Related support groups: Muscle Pain, Frozen Shoulder, Mild Cognitive Impairment

Many College Football Players Lack Vitamin D: Study

Posted 17 Mar 2017 by Drugs.com

THURSDAY, March 16, 2017 – Low vitamin D levels are common among college football players and may put them at increased risk for injuries, a new study suggests. "Vitamin D has been shown to play a role in muscle function and strength," said senior study author Dr. Scott Rodeo, co-chief emeritus of the sports medicine and shoulder service at the Hospital for Special Surgery in New York City. "While most prior studies have focused on the aging population as the group most likely to experience the harmful effects of inadequate vitamin D, few reports have looked at the impact on muscle injury and function in the high-performance athlete," he said in a hospital news release. In the study, Rodeo's team assessed 214 college football players, average age 22. The investigators found that nearly 60 percent had low levels of vitamin D, including 10 percent with a severe deficiency. Those players ... Read more

Related support groups: Muscle Pain, Frozen Shoulder, Caltrate 600 with D, Calcium/Vitamin D, Citracal Petites, Citracal + D, Calcarb with D, Oyster Shell Calcium, Calcium 600 D, Citracal Creamy Bites, Calcet, Citracal 250 mg + D, Oystercal-D, Os-Cal with D, Sedecal D, Calcio Del Mar, Oysco 500 with D, Citracal Maximum, Dical-D, Caltrate Colon Health

Health Tip: Stay Safe During Winter Sports

Posted 20 Feb 2017 by Drugs.com

-- Skiing and snowboarding are fun ways to exercise and make the most of winter. But safety is still a priority. The American Academy of Orthopaedic Surgeons advises: Always head out with a buddy when you participate in a winter sport. Make sure you're well-conditioned. Warm up cold muscles and ligaments before playing. Drink plenty of water, and don't play if you are tired or in pain. Always wear a helmet, gloves and other protective equipment recommended for your sport. Inspect before use to make sure equipment fits and is in good shape. Dress in layers and don needed footwear. Watch for weather advisories before heading out. Follow all rules for your sport. If you're a novice, consider taking lessons with a certified instructor. Watch for signs of frostbite, including numbness, tingling or discolored skin. If you have any of them, seek shelter and help immediately. Read more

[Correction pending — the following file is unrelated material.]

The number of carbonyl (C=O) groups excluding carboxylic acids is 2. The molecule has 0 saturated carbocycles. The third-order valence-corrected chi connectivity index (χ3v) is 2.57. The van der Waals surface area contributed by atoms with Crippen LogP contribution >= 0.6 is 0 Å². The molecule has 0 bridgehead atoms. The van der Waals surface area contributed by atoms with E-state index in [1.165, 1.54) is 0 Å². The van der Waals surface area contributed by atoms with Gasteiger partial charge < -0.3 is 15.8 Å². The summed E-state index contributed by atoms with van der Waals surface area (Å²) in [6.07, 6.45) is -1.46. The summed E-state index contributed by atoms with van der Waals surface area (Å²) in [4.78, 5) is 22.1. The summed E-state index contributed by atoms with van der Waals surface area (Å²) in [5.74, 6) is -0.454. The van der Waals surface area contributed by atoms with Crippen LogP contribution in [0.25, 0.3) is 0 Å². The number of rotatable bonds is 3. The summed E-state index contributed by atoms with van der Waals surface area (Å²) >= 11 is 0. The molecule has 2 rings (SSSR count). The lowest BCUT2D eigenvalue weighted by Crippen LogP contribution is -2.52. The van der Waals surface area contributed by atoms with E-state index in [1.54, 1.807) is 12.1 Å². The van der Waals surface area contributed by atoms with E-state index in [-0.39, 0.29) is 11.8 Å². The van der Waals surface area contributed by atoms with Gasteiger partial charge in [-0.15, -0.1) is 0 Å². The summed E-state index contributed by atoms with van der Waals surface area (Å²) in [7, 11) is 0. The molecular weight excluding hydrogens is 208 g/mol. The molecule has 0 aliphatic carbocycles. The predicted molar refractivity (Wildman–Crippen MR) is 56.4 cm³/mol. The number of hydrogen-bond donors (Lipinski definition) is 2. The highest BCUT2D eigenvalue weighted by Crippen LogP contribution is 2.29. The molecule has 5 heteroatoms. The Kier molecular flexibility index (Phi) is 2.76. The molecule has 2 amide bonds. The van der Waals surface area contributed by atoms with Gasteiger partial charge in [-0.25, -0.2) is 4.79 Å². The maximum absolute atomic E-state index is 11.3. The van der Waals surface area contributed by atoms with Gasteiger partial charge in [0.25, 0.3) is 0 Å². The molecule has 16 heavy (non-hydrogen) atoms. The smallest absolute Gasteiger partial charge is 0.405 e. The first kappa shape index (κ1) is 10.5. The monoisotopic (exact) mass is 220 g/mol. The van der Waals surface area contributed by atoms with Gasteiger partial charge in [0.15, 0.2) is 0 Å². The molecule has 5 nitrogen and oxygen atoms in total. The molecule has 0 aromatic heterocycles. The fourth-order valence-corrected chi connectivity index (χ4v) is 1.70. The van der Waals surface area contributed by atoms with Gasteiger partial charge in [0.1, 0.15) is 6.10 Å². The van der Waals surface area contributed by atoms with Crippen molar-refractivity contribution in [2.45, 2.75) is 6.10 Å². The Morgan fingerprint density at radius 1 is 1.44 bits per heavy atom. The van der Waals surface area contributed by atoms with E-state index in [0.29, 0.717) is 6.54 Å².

Related support groups: Muscle Pain, Fracture, bone, Frozen Shoulder, Prevention of Fractures

Student-Athletes Don't Have to Be Hit By Injuries

Posted 16 Feb 2017 by Drugs.com

WEDNESDAY, Feb. 15, 2017 – Most injuries to student-athletes occur during routine practices, but only about a third of public high schools have a full-time trainer, according to the U.S.-based National Athletic Trainers' Association (NATA). "It's important to have the right sports safety protocols in place to ensure the health and welfare of student athletes," said Larry Cooper, chairman of NATA's secondary school committee. "By properly preparing for practices and competitions, young athletes can excel on the field and stay off the sidelines with potential injuries." As spring season approaches, NATA recommends parents and students review their school's policies and procedures on sports-related injuries. Here's what to consider: Who handles sports-related injuries? Know who will care for athletes who are hurt during practice. Consider that person's experience and credentials, ... Read more

Related support groups: Muscle Pain, Head Injury, Fracture, bone, Frozen Shoulder, Head Injury with Intracranial Hemorrhage, Head Injury with Loss of Consciousness, Prevention of Fractures